You'd be hard-pressed (or in this case, cold-pressed), to find someone who hasn't toyed with the idea of a juice cleanse. Maybe you IMed your buddy at work about going out to grab a salad and he politely declined to drink his smoothie of kale, carrot and apple juice? Or maybe your bride-to-be friend is on a liquid diet and is trying to convince you to join her?
Juice diets and juicing are becoming more popular than ever. But what do these diets entail? And are they actually good for your health?
We caught up with Registered Dietitian and healthy lifestyle expert, Sharon Zarabi, to get the skinny on juice cleanses and diets: Why we love 'em, why we try 'em and why they may actually work!
What is a Juice Cleanse?
There are many different types of cleanses, but the two main cleanses that we hear about today include the Master Cleanse and the standard juice cleanse.
The Master Cleanse is a bit more specific and recommended for only short-term use. Some may say that this cleanse is a trend that may fall off in coming months.
Juice cleanses, however, have been around for a long time for reasons including health and also religious and cultural purposes. Juice cleansing is the literal process of juicing vegetables and fruits in order to gain their essential vitamins and water content in one smooth drink. It is also considered a form of fasting, since your body is missing certain key ingredients such as fiber and protein and the person is often under-satiated by the experience. Because these cleanses are calorie-restrictive, with each juice containing between 150-300 calories, you may only consume around 1,000 calories a day.
The pros of juicing include gaining essential vitamins and jump-starting weight loss in the body. The cons can include muscle loss, a slowing of the metabolism, and an onset of unhealthy eating habits (weight gain is often experienced post-cleanse).
Many of the individuals that use cleansing as a form of detoxifying or 'cleaning' the body, do so in cycles. For example, one might do a four day cleanse once a month or every two months because they feel that their body is in need of a health jolt. However, there is no scientific evidence that this process is more effective than the body's natural filtering system, the kidneys and liver.
You can see the entire process of juicing in the documentary Fat, Sick and Nearly Dead.
When is it a good idea to cleanse?
Typically we try out these super specific and restrictive diets when we have a big event coming up (say, a best friend's wedding or even your own) or maybe a different kind of event has struck fear into you: bikini season. Some people also use them as a way to jump-start a healthy eating plan.
Most people don't know that there are other, medical reasons for cleansing your body. If you are someone who suffers from any of these issues, a cleanse may be right for you:
- Digestive issues
- Elevated blood pressure
Cleanses may remove certain toxic additives from our bodies such as excess sodium, fat, sugar, and preservatives which can sometimes help the body to reduce inflammation, bloating, gas and other GI issues. If you suffer from any of these ailments, try speaking with your doctor about whether or not a cleanse is right for you.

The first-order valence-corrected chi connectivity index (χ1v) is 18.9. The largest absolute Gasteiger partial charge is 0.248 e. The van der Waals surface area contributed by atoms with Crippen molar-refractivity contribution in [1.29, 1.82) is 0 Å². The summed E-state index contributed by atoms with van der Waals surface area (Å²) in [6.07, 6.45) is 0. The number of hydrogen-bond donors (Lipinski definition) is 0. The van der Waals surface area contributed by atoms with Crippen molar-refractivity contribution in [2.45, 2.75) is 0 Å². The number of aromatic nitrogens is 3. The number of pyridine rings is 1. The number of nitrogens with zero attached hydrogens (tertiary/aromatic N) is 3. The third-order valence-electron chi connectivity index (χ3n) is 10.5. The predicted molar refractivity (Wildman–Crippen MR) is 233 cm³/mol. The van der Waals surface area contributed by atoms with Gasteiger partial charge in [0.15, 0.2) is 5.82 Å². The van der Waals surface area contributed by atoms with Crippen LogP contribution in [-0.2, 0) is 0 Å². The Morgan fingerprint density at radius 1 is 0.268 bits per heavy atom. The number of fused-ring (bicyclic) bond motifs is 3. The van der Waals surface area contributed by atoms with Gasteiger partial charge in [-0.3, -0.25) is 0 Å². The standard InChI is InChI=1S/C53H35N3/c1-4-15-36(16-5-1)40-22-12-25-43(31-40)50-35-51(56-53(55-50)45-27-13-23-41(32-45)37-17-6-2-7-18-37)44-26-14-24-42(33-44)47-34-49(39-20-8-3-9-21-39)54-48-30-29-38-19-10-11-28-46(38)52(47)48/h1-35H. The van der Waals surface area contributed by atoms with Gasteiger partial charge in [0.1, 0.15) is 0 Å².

What are the best types of foods for juicing?
Foods such as celery, carrots, kale, cabbage, spinach, beets, green apples and pineapples are great for cleansing the lymph nodes and digestive system because of their high vitamin content.
Things to Know Before Starting a Juice Cleanse
If you are considering trying a cleanse, it's important to ask yourself these important questions about your lifestyle and also to consider certain key factors.
Some important things to know ahead of time are:
It won't get rid of your bad habits
If you're someone who stress eats or drinks too much on the weekends, remember: a juice cleanse will not make these habits go away. Cleansing may help you feel better for a short period of time, and it could help you take weight off, but if you don't develop strong life skills to combat negative habits, you may find yourself repeating past mistakes.
You may gain the weight back
Specifically in regards to number 1, cleanses can lead to yo-yo dieting. If you're looking to jump-start a diet or have been feeling bloated lately, then talk to your doctor and maybe go for the cleanse approach. But if you're looking to lose 20 pounds the healthy way, a lifestyle change may be more in order.
A lot of the weight that you're losing is actually water weight
It's easy to get excited when you're on any type of diet and you begin to notice that the number on the scale is going down. However, when you're cleansing, you're engaging your body in a form of fasting. This can often dehydrate the body and cause muscle loss, but in less serious cases, it may cause you to feel like you've lost more weight than you actually have.
There are dangers associated with cleansing
Many people don't take into consideration the health consequences of fasting. For example, if you're somebody who loves to work out, it may be a challenge for you to do so while cleansing. It is also extremely important to be aware of your body and whether or not cleansing is right for you. If you're feeling groggy and weak, it's important to listen to your body and speak with a doctor about whether or not cleansing is right for you.
This article used key expert, Sharon Zarabi, who is a Registered Dietitian, Certified Dietitian Nutritionist and a Certified Personal Fitness Trainer. Sharon also works as the nutrition consultant for Discovery Communications in the NY office.